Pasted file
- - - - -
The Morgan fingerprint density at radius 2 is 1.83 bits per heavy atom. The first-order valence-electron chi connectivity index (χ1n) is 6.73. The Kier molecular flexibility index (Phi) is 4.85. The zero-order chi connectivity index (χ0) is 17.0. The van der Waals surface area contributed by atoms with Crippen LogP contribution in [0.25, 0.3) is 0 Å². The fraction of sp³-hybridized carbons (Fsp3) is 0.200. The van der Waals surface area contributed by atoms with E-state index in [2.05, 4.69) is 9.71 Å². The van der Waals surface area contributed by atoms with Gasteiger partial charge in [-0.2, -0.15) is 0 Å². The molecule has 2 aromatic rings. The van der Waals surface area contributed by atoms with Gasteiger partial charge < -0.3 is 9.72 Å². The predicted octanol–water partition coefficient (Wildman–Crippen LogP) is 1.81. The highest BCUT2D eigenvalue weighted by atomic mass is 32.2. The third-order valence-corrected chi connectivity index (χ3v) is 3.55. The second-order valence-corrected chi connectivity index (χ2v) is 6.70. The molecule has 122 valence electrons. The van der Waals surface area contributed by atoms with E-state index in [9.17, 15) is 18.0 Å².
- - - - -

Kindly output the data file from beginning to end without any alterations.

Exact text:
The Morgan fingerprint density at radius 2 is 1.83 bits per heavy atom. The first-order valence-electron chi connectivity index (χ1n) is 6.73. The Kier molecular flexibility index (Phi) is 4.85. The zero-order chi connectivity index (χ0) is 17.0. The van der Waals surface area contributed by atoms with Crippen LogP contribution in [0.25, 0.3) is 0 Å². The fraction of sp³-hybridized carbons (Fsp3) is 0.200. The van der Waals surface area contributed by atoms with E-state index in [2.05, 4.69) is 9.71 Å². The van der Waals surface area contributed by atoms with Gasteiger partial charge in [-0.2, -0.15) is 0 Å². The molecule has 2 aromatic rings. The van der Waals surface area contributed by atoms with Gasteiger partial charge < -0.3 is 9.72 Å². The predicted octanol–water partition coefficient (Wildman–Crippen LogP) is 1.81. The highest BCUT2D eigenvalue weighted by atomic mass is 32.2. The third-order valence-corrected chi connectivity index (χ3v) is 3.55. The second-order valence-corrected chi connectivity index (χ2v) is 6.70. The molecule has 122 valence electrons. The van der Waals surface area contributed by atoms with E-state index in [9.17, 15) is 18.0 Å².